Maria Altmann, née Maria Victoria Bloch, was born on February 18, 1916, in Vienna, and passed away on February 7, 2011, in Los Angeles (14 Adar I, 5676 - 3 Adar I, 5771). Her parents were Marie Therese Bauer and Gustav Bloch, and in 1917 they changed their name to Bloch-Bauer.
Maria had an aunt, Adele Bloch-Bauer, who was not only a patron of the arts but also sat for some of Gustav Klimt’s most famous paintings, such as The Lady in Gold and Judith I. Adele used to host salons including such luminaries as Gustav Mahler (yet another Gustav!), Richard Strauss, and Johannes Brahms. Adele’s father was a director of a large bank, and general director of the Oriental Railway. In 1903 Adele’s husband, Ferdinand Bloch-Bauer, a sugar magnate, had commissioned Klimt to paint a portrait of her. In 1925, Adele died of meningitis, at age 44. That left the paintings and sketches of her and other Klimt works which Ferdinand had purchased in Ferdinand’s hands. Gustav Bloch-Bauer was the executor. Maria would remember her aunt by those paintings.
We jump forward to December 1937 when Maria Bloch-Bauer married opera singer Frederick “Fritz” Altmann. Ferdinand gave Adele’s large jeweled choker - which she had worn while sitting for at least one Klimt painting - to Maria. Times were very unsettled in those days in Austria, and shortly after the wedding Frederick was arrested and sent to Dachau in an attempt to force his brother Bernhard Altmann (then already in England) into surrendering his German textile factory. He did so; Frederick was released. The couple fled subsequent house arrest, leaving everything behind. They came to the U.S., eventually settling in Los Angeles.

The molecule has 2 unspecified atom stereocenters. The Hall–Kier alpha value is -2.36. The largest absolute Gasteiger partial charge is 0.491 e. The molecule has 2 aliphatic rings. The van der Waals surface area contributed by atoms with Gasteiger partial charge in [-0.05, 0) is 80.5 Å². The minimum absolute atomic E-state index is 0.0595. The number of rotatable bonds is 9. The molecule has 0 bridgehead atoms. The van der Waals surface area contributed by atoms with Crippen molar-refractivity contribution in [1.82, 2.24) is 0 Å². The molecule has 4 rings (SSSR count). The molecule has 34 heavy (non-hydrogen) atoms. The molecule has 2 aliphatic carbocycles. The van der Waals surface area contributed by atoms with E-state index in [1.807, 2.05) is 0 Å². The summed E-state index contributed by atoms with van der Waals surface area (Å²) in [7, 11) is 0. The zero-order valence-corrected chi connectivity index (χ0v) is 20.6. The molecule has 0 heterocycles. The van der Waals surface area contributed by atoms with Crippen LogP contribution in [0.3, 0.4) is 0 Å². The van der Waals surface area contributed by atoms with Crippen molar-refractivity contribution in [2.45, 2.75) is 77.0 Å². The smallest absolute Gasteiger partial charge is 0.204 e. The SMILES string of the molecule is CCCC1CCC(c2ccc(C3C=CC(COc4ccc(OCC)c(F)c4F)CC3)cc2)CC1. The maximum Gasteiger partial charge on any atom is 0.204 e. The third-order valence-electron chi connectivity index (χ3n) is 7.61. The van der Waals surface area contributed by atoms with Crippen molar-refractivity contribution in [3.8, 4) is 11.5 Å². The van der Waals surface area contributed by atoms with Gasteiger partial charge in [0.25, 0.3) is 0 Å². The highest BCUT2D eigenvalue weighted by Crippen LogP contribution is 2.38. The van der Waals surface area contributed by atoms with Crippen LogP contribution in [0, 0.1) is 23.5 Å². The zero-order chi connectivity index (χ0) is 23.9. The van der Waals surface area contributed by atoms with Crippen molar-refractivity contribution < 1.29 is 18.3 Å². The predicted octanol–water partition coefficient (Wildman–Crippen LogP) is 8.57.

Meanwhile, Bernhard sent Maria a cashmere sweater, which material was not readily available in the U.S. Maria found a buyer in Kerr’s Department Store in Beverly Hills, and became Bernhard’s U.S. representative. Eventually she started her own clothing company.
Meanwhile, the Klimt works fell into the hands of a German lawyer (a Nazi), and ultimately into the possession of the Austrian government. In 1998 Austria implemented a new law for restitution of artworks, and journalist Hubertus Czernin looked into the history of the paintings. Maria tried to sue the Austrian government, but the filing fee for a case was a percentage of the value of the property and she could not afford over $1.5 million. Even though the Austrian government later reduced the fee to $350,000, she still could not pay it. In 2000, using the Foreign Sovereign Immunities Act, she filed suit against Austria in U.S. District Court, Central District of California. Attorney Randol Schoenberg worked on the case. He was the grandson of Austrian composer Arnold Schoenberg (Randol was another victim). The case went to the Supreme Court, which in 2004 ruled that Austria is not immune from a lawsuit. The parties went to binding arbitration with a panel of three Austrian judges, who would rule in 2006 that Austria was legally bound to return the art to Maria and the other family heirs. The art was returned.
The necklace, though, is said to have ended up on Hermann Goering’s wife. And previously Gustav Bloch-Bauer, Maria’s dad, had his Stradivarius cello taken from him; he died two weeks later of a broken heart.
There have been documentaries made about Maria Altmann, most recently Woman In Gold (2015).
While fighting the case, Maria, over 80 years old, reportedly said, “They will delay, delay, delay, hoping I will die. But I will do them the pleasure of staying alive.”